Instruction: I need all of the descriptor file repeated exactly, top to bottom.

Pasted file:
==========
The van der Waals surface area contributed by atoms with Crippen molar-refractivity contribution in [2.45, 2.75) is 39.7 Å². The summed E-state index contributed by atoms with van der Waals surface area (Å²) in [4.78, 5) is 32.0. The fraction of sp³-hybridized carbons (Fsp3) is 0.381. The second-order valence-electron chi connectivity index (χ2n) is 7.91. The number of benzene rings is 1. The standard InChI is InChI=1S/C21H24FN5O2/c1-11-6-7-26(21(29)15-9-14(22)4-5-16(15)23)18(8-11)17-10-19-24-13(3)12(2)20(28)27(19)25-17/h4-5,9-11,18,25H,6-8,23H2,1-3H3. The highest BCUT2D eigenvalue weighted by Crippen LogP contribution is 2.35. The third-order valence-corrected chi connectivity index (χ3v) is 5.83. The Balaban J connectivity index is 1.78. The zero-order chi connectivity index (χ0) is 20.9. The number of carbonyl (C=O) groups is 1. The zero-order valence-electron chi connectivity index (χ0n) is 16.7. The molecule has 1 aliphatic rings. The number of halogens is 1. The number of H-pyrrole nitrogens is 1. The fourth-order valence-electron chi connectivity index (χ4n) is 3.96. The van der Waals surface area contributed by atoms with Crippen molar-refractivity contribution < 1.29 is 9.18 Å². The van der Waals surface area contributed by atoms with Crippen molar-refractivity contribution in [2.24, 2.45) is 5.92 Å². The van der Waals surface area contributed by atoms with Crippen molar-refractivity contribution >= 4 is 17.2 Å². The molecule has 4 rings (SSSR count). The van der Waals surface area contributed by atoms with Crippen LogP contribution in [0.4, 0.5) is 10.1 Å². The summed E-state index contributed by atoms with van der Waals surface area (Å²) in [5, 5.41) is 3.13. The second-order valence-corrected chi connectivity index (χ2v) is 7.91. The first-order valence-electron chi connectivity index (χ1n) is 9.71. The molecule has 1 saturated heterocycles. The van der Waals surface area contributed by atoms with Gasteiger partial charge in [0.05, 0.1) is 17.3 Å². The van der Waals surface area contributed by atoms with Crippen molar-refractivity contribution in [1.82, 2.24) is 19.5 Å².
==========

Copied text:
The van der Waals surface area contributed by atoms with Crippen molar-refractivity contribution in [2.45, 2.75) is 39.7 Å². The summed E-state index contributed by atoms with van der Waals surface area (Å²) in [4.78, 5) is 32.0. The fraction of sp³-hybridized carbons (Fsp3) is 0.381. The second-order valence-electron chi connectivity index (χ2n) is 7.91. The number of benzene rings is 1. The standard InChI is InChI=1S/C21H24FN5O2/c1-11-6-7-26(21(29)15-9-14(22)4-5-16(15)23)18(8-11)17-10-19-24-13(3)12(2)20(28)27(19)25-17/h4-5,9-11,18,25H,6-8,23H2,1-3H3. The highest BCUT2D eigenvalue weighted by Crippen LogP contribution is 2.35. The third-order valence-corrected chi connectivity index (χ3v) is 5.83. The Balaban J connectivity index is 1.78. The zero-order chi connectivity index (χ0) is 20.9. The number of carbonyl (C=O) groups is 1. The zero-order valence-electron chi connectivity index (χ0n) is 16.7. The molecule has 1 aliphatic rings. The number of halogens is 1. The number of H-pyrrole nitrogens is 1. The fourth-order valence-electron chi connectivity index (χ4n) is 3.96. The van der Waals surface area contributed by atoms with Crippen molar-refractivity contribution < 1.29 is 9.18 Å². The van der Waals surface area contributed by atoms with Crippen molar-refractivity contribution in [2.24, 2.45) is 5.92 Å². The van der Waals surface area contributed by atoms with Crippen molar-refractivity contribution >= 4 is 17.2 Å². The molecule has 4 rings (SSSR count). The van der Waals surface area contributed by atoms with Crippen LogP contribution in [0.4, 0.5) is 10.1 Å². The summed E-state index contributed by atoms with van der Waals surface area (Å²) in [5, 5.41) is 3.13. The second-order valence-corrected chi connectivity index (χ2v) is 7.91. The first-order valence-electron chi connectivity index (χ1n) is 9.71. The molecule has 1 saturated heterocycles. The van der Waals surface area contributed by atoms with Gasteiger partial charge in [0.05, 0.1) is 17.3 Å². The van der Waals surface area contributed by atoms with Crippen molar-refractivity contribution in [1.82, 2.24) is 19.5 Å².